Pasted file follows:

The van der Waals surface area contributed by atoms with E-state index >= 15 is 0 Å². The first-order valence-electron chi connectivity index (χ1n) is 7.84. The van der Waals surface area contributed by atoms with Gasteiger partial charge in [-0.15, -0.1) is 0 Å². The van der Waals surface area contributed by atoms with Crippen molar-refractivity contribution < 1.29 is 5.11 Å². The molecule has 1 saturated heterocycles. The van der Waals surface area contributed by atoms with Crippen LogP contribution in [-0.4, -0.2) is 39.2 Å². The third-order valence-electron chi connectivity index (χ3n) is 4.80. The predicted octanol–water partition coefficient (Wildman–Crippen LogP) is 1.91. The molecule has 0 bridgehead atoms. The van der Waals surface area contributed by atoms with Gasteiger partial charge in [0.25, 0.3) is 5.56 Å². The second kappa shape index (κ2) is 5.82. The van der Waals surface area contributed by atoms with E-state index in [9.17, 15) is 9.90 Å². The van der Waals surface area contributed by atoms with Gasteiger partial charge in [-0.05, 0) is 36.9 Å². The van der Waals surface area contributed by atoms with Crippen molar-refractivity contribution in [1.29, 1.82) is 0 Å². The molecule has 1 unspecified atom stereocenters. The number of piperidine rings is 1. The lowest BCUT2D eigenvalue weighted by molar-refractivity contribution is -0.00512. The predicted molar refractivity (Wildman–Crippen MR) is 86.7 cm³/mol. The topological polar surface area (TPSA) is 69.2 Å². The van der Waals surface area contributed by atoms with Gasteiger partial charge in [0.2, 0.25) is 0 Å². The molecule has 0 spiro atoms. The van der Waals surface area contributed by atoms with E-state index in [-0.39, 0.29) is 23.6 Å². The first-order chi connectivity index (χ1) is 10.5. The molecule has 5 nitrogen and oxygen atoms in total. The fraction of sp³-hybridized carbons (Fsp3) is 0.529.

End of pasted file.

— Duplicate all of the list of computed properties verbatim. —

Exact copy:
The van der Waals surface area contributed by atoms with E-state index >= 15 is 0 Å². The first-order valence-electron chi connectivity index (χ1n) is 7.84. The van der Waals surface area contributed by atoms with Gasteiger partial charge in [-0.15, -0.1) is 0 Å². The van der Waals surface area contributed by atoms with Crippen molar-refractivity contribution < 1.29 is 5.11 Å². The molecule has 1 saturated heterocycles. The van der Waals surface area contributed by atoms with Crippen LogP contribution in [-0.4, -0.2) is 39.2 Å². The third-order valence-electron chi connectivity index (χ3n) is 4.80. The predicted octanol–water partition coefficient (Wildman–Crippen LogP) is 1.91. The molecule has 0 bridgehead atoms. The van der Waals surface area contributed by atoms with Gasteiger partial charge in [0.25, 0.3) is 5.56 Å². The second kappa shape index (κ2) is 5.82. The van der Waals surface area contributed by atoms with E-state index in [9.17, 15) is 9.90 Å². The van der Waals surface area contributed by atoms with Gasteiger partial charge in [-0.05, 0) is 36.9 Å². The van der Waals surface area contributed by atoms with Crippen molar-refractivity contribution in [1.29, 1.82) is 0 Å². The molecule has 1 unspecified atom stereocenters. The number of piperidine rings is 1. The lowest BCUT2D eigenvalue weighted by molar-refractivity contribution is -0.00512. The predicted molar refractivity (Wildman–Crippen MR) is 86.7 cm³/mol. The topological polar surface area (TPSA) is 69.2 Å². The van der Waals surface area contributed by atoms with Gasteiger partial charge in [0.2, 0.25) is 0 Å². The molecule has 0 spiro atoms. The van der Waals surface area contributed by atoms with E-state index in [-0.39, 0.29) is 23.6 Å². The first-order chi connectivity index (χ1) is 10.5. The molecule has 5 nitrogen and oxygen atoms in total. The fraction of sp³-hybridized carbons (Fsp3) is 0.529.